Hamilton Morris on high (quality) filmmaking
Psychedelics enthusiasts huddled into the Wasserman Cinematheque at the Brandeis International Business School last Thursday night. The atmosphere did not feel intimate, but rather quite distant, and the entire room smelled heavily of marijuana. The speaker for the event was journalist and filmmaker Hamilton Morris, who shared season two, episode six of his show, “Hamilton’s Pharmacopeia on Vice.” The episode was titled, “A Clandestine Chemist’s Tale.” In his show he explores the history and process of making various psychedelic drugs, from mushrooms to hallucinogenic frog venom. The show has a huge following; even a viewer not interested in partaking in such experiences can find the documentary-style episodes to be actually quite intriguing.
The screening began with a brief introduction by Morris about the episode. Most audience members had already seen it; however, this version was longer than the one available online, and less censored. Morris explained how the process of making the episode was extremely difficult, and understandably so, due to the clandestine nature of the highly illegal and controversial drug, MDMA. Finding a clandestine chemist who had synthesized the drug is no easy task, especially one who would talk about it on camera to a large viewership. Morris also told us that Steve Gill, the main chemist featured in the episode, is an elusive character who constantly went through depressive periods, which made contact and filming difficult.
The episode, which was about an hour long, gave viewers a comprehensive look at the process of making MDMA and included interviews with big clandestine producers of MDMA, as well as with law enforcement and one Drug Enforcement Administration chemist. We met Gill who, with his wife during the 1990s, created a successful clandestine chemistry empire selling MDMA and other similar chemical compounds before he was eventually caught and arrested after decades of being successfully hidden. However, contrary to most assumptions about drug dealing and the industry, Gill did not make MDMA for profit purposes. He discussed his passion for chemistry as a young teenager, and how synthesizing chemicals was just something that he constantly loved to do. He didn’t make MDMA out of the adrenaline of it being criminal and clandestine, but rather was simply interested in playing with all different types of chemical compounds. Morris also gave us a look into an clandestine MDMA lab with two anonymous chemists, who even walked us through a step by step demonstration, from heating to distilling to freezing. Making MDMA requires many intricate steps with materials that are extremely hard to attain without an official license which authorizes the ability to work with such dangerous chemicals.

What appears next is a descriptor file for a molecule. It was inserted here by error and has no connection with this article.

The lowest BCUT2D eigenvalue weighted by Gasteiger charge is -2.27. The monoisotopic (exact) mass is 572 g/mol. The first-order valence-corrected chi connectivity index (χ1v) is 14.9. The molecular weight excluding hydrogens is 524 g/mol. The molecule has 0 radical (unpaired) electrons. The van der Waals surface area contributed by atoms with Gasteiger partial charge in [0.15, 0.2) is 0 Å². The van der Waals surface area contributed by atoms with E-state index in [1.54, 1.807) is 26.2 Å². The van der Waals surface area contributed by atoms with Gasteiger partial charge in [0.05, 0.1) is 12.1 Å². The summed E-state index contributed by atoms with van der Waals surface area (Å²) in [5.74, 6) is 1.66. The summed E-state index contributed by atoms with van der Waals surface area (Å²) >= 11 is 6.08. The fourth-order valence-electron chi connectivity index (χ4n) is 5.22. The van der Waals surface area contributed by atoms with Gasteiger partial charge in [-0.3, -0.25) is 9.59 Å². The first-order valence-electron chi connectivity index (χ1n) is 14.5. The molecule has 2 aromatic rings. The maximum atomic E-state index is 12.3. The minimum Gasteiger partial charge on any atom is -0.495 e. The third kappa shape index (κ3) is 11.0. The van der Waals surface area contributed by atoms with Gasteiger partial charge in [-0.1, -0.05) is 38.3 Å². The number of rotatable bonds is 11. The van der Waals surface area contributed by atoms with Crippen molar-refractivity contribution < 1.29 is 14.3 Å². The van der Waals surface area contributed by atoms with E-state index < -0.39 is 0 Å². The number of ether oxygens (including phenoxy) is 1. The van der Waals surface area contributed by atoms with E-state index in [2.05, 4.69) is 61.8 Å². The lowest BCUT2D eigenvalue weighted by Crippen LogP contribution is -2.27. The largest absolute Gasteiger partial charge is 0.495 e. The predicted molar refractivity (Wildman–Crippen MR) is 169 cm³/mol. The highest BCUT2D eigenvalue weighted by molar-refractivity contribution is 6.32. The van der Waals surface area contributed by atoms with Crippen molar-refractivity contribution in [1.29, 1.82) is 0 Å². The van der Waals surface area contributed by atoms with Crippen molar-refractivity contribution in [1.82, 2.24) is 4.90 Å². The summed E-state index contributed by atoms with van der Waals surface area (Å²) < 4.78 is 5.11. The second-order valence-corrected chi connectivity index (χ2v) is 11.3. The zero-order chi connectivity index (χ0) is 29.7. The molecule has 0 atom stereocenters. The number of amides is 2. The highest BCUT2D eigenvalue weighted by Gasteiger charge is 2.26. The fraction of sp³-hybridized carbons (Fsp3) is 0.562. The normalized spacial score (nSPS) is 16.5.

Morris’s message really manifested during the interview with the DEA chemist. The chemist, just like Gill, had created all of the very same drugs: MDMA, MDA, MMDA and more. The only difference between the two was that one was doing it illegally and eventually had his life ruined, whereas the other did it as an official government career without complication. Both motives stemmed from a love and extensive knowledge of chemistry. At the end of the episode, Morris said that the stigma towards MDMA ignores the amount of science and technique that comes from creating MDMA, that the U.S.’s ban on clandestine chemistry prevents young people from practicing chemical synthesis, a really unique and interesting type of science.
A Q&A filled with inquiries and compliments followed the end of the screening. One person asked how Morris was able to do this entire episode without facing legal barriers, to which he responded that filming a “total synthesis of MDMA on television” is surprisingly not against the law. Another asked about the scene in which he compared the two chemists, the DEA chemist and Steve Gill, and what the intention of that scene was. To this Morris answered that the two are almost the same — the DEA chemist had “every element of being criminal except for committing the crime.” It was evident by the hands raised that there were many more curious voices wanting to be heard, but not enough time. Overall, hearing Morris’ thoughtful and thorough responses to questions about his passion for chemistry and about the process of making the episode was definitely the highlight of the event. I only wish it were longer, because it seemed as if he had a lot to say.